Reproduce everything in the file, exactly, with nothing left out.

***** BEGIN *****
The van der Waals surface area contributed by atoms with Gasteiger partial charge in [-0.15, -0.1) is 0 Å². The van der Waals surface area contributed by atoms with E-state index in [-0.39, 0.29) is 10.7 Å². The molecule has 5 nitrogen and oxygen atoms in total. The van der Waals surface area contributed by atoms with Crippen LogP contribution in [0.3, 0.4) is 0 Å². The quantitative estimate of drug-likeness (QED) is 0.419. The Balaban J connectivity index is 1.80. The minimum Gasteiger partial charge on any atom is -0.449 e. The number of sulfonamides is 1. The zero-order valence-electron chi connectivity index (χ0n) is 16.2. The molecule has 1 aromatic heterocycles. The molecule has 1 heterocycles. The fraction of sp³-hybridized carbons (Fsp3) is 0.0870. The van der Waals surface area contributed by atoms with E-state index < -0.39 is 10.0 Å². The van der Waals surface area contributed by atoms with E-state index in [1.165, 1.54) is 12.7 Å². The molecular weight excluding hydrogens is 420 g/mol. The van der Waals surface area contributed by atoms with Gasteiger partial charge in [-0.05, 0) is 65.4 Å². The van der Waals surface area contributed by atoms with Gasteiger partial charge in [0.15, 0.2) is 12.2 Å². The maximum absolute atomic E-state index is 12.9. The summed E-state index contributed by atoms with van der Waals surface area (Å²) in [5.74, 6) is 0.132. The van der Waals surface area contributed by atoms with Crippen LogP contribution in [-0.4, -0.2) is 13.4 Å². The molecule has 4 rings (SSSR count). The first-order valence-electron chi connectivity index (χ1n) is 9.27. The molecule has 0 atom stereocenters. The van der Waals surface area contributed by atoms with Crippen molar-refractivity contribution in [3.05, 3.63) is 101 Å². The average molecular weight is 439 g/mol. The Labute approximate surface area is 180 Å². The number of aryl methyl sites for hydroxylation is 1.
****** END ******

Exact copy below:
The van der Waals surface area contributed by atoms with Gasteiger partial charge in [-0.15, -0.1) is 0 Å². The van der Waals surface area contributed by atoms with E-state index in [-0.39, 0.29) is 10.7 Å². The molecule has 5 nitrogen and oxygen atoms in total. The van der Waals surface area contributed by atoms with Crippen LogP contribution in [0.3, 0.4) is 0 Å². The quantitative estimate of drug-likeness (QED) is 0.419. The Balaban J connectivity index is 1.80. The minimum Gasteiger partial charge on any atom is -0.449 e. The number of sulfonamides is 1. The zero-order valence-electron chi connectivity index (χ0n) is 16.2. The molecule has 1 aromatic heterocycles. The molecule has 1 heterocycles. The fraction of sp³-hybridized carbons (Fsp3) is 0.0870. The van der Waals surface area contributed by atoms with E-state index < -0.39 is 10.0 Å². The van der Waals surface area contributed by atoms with E-state index in [1.165, 1.54) is 12.7 Å². The molecular weight excluding hydrogens is 420 g/mol. The van der Waals surface area contributed by atoms with Gasteiger partial charge in [-0.05, 0) is 65.4 Å². The van der Waals surface area contributed by atoms with Gasteiger partial charge in [0.15, 0.2) is 12.2 Å². The maximum absolute atomic E-state index is 12.9. The summed E-state index contributed by atoms with van der Waals surface area (Å²) in [5.74, 6) is 0.132. The van der Waals surface area contributed by atoms with Crippen LogP contribution in [-0.4, -0.2) is 13.4 Å². The molecule has 4 rings (SSSR count). The first-order valence-electron chi connectivity index (χ1n) is 9.27. The molecule has 0 atom stereocenters. The van der Waals surface area contributed by atoms with Crippen molar-refractivity contribution in [3.05, 3.63) is 101 Å². The average molecular weight is 439 g/mol. The Labute approximate surface area is 180 Å². The number of aryl methyl sites for hydroxylation is 1.